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Including enough protein in our diets,
rather than simply cutting calories,
is the key to curbing appetites and
preventing excessive consumption of fats
and carbohydrates, a new study from the
University of Sydney has found.
A multi disciplinary team of researchers
has shown that people on a 10% protein
diet will eat more snacks between meals and
consume significantly more calories in total
compared with people on a 15% protein diet.
The results, published in the online
journal PLOS ONE, represent the first
scientifically supported evidence that dietary
protein plays an important role in appetite
and total food consumption in humans,
and is an important step in addressing the
global obesity epidemic.
"Humans have a particularly strong app-
etite for protein, and when the proportion
of protein in the diet is low this appetite
can drive excess energy intake," said lead
author Dr Alison Goby, who conducted the
study with Professor Steve Simpson from
the School of Biological Sciences.
"Our findings have considerable impli-
cations for body weight management in the
current nutritional environment, where
foods rich in fat and carbohydrates are
cheap, palatable, and available to an extent
unprecedented in our history."
Protein is the driving force for appetite
in many animals, according to Professor
Steve Simpson, a world leader in nutrition.
The 'protein-leverage' hypothesis, first
proposed by Steve Simpson and co-author
David Raubenheimer, proposes that animals
have a fixed protein target, which they will
defend at the expense of other nutrients.
"Our previous work on slime moulds,
insects, fish, birds, rodents, mink, cats and
monkeys has shown that animals have
separate appetites for protein, fat and
carbohydrate. Interestingly, if protein in the
diet is diluted, even by a small amount by
extra fat and carbohydrate, the appetite for
protein dominates and they will keep eating
in an attempt to attain their target level of
protein," he says.
Although it has previously been sugg-
ested that protein content plays an important
role in determining overall energy intake in
humans, and is therefore linked to obesity,
until now experimental verification has been
In the latest study, researchers took
a group of 22 lean people and fed each
subject each of three menus (of 10%, 15%
and 25% protein) during three separate four
day periods, monitoring energy intake over
each period and hunger ratings on day four.
The researchers found subjects who
ate a 10% protein diet consumed 12% more
energy over four days than those eating a
15% protein diet. Moreover, 70% of the
increased energy intake on the lower protein
diet was attributed to snacking.
But when the protein content was
further increased to 25%, the researchers
observed no change in behaviour relative to
the 15% protein diet. On the final day of the
trial though, those eating the 10% protein
breakfast reported feeling hungrier after
one or two hours than those eating the
highest protein meal.
According to Dr Gosby, "This result
confirms the 'protein-leverage' effect in
humans and importantly, shows counting
calories is not enough to manage appetite
and body weight."
Professor Simpson says today's Western
diets -- where protein is increasingly diluted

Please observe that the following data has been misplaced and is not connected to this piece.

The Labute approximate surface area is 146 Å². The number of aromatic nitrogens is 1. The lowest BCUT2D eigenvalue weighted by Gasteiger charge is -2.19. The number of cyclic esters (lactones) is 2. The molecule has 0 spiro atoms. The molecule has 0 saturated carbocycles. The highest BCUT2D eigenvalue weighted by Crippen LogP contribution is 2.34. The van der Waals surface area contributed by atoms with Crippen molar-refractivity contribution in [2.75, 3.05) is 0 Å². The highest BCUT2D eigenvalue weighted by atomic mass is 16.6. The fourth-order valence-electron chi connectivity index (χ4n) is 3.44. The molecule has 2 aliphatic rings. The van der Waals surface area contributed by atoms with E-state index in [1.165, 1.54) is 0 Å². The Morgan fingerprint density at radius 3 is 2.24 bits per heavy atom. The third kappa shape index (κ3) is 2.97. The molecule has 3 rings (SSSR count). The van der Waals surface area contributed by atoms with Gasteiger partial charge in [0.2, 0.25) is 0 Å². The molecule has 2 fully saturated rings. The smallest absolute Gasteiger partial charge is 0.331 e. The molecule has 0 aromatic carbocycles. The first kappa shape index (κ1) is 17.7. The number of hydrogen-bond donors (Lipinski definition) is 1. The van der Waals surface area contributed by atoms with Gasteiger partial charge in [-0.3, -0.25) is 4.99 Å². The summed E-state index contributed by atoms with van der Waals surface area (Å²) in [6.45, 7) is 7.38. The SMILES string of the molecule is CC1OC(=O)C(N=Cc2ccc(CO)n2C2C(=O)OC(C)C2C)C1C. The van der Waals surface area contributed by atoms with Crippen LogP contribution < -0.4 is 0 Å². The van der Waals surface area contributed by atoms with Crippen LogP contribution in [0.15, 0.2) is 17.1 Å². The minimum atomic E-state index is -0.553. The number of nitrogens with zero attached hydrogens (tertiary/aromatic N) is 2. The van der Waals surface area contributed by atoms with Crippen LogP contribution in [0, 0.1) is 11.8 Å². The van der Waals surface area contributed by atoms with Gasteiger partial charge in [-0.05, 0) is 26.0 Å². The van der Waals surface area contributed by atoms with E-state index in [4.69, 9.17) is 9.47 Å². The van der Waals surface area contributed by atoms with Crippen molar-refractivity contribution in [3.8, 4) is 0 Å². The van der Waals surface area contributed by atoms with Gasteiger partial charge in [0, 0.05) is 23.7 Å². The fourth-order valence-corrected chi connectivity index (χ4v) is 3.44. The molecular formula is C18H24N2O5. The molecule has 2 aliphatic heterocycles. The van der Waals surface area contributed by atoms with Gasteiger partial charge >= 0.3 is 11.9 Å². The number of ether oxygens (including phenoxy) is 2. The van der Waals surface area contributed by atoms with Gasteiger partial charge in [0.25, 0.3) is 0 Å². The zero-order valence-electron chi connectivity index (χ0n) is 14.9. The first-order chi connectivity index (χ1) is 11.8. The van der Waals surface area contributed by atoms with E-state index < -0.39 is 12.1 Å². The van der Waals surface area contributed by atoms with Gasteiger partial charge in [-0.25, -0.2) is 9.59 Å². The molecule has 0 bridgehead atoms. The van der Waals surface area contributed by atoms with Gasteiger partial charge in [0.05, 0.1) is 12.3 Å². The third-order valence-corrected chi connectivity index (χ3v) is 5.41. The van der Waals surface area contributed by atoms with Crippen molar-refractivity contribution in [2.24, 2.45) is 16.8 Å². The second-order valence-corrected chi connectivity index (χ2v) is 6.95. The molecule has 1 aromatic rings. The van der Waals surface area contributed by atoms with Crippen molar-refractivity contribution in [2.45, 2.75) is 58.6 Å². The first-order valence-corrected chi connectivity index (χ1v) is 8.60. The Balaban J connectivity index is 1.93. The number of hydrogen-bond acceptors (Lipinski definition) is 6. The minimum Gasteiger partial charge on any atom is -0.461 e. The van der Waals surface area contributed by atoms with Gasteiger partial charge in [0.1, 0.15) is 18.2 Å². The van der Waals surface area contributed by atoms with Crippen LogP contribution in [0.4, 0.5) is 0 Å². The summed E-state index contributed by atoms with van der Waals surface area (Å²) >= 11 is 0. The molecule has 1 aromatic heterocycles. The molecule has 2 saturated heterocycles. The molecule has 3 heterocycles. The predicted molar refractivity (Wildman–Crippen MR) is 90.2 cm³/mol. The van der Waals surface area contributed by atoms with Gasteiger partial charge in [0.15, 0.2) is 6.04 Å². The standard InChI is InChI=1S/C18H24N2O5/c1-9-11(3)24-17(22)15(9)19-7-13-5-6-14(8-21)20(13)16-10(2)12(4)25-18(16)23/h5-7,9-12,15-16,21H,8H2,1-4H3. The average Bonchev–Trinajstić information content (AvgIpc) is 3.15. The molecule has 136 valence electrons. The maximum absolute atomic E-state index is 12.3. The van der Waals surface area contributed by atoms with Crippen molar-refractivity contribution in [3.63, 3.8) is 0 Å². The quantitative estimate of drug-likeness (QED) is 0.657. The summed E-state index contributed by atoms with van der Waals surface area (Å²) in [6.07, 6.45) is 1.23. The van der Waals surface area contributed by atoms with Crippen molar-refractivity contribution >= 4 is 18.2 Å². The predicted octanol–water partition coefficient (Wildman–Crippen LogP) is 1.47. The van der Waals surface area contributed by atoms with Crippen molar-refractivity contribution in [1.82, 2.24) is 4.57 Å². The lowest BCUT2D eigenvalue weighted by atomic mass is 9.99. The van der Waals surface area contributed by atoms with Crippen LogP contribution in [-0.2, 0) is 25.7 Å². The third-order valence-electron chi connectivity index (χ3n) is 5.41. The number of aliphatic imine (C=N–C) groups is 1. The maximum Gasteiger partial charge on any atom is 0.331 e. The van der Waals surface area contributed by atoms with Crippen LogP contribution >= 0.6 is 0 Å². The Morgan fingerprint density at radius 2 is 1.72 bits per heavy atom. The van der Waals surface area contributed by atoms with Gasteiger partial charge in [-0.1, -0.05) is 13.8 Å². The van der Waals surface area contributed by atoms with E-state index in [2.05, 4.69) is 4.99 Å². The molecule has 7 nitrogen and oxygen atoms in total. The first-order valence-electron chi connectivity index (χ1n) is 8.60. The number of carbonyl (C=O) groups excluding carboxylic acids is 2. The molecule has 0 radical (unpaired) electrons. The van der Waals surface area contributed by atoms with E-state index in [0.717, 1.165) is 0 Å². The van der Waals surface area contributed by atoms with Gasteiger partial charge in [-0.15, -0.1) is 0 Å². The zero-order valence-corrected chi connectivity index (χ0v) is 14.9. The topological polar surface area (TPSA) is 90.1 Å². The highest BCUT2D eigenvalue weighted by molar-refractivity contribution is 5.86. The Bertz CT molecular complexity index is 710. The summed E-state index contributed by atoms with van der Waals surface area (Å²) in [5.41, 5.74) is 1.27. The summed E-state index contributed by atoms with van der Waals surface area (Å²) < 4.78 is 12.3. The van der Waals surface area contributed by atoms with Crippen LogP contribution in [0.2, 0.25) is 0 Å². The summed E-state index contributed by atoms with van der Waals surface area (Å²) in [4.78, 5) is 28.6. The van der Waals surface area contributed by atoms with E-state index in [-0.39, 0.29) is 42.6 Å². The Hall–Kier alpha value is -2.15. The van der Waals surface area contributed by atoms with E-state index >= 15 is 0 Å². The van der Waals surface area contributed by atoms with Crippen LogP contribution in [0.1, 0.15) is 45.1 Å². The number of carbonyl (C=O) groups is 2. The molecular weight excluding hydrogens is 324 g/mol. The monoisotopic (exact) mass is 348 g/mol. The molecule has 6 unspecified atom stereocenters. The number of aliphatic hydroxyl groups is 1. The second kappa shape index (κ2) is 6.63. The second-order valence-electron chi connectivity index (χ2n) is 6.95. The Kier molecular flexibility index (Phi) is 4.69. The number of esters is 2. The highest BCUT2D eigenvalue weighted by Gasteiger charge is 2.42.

by fats and carbohydrates -- are likely to be
causing us to overeat and could be fuelling
the obesity epidemic.
"Our results indicate low protein diets
will cause humans to overeat. Tragically,
in the modern Westernised environment
there are many factors encouraging us to
eat foods high in sugars and fat, including
reduced cost and increased availability of
these foods. Underpinning all this is our
ancestral environment in which fat and
simple sugars were highly prized, leaving us
with a predilection for these foods."
Gosby AK, Conigrave AD, Lau NS, Iglesias
MA, Hall RM, et al. (2011) Testing Protein
Leverage in Lean Humans: A Randomised
Controlled Experimental Study. PLoS
ONE 6(10): e25929. doi:10.1371/journal.
Chinese medicine looks
to local research
China's largest Chinese Medicine
hospital is backing Australian
researchers to help provide better
health outcomes for sufferers of emphy-
sema and chronic bronchitis.
Chronic Obstructive Pulmonary Disease
(COPD) is a growing international health
problem, particularly in China, affecting
millions of smokers, and is a focus of a
new research agreement with RMIT
Guangdong Provincial Hospital of
Chinese Medicine and Guangdong Provincial
Academy of Chinese Medical Sciences
Research has signed a $2 million deal with
RMIT's School of Health Sciences and
Health Innovations Research Institute.
Professor Yu Bo Lu, President of the
Guangdong Provincial Hospital of Chinese
Medicine said RMIT was well recognised
in China and also internationally for its
excellence in Chinese Medicine research
"The principal aims of our research
collaboration are to develop the evidence
base in order to inform clinical practice and
provide better health outcomes for people
throughout the world," he said.
Professor Charlie Xue, Head of School
of Health Sciences and Director of the
Traditional and Complementary Medicine
Research Program, said RMIT had been
the largest provider of Traditional Chinese
Medicine (TCM) studies in Australia since
1993 and was committed to an evidence-
"TCM is a complete healthcare system
with a 2,500-year history," he said. "Unlike
Western medicine, which focuses on
identifying and treating conditions affecting
individual body systems and organs, TCM
looks at the overall relationships between
body systems and organs."
From July 2012, national registration
of Chinese Medicine as a primary health
care profession will start under the
National Registration and Accreditation
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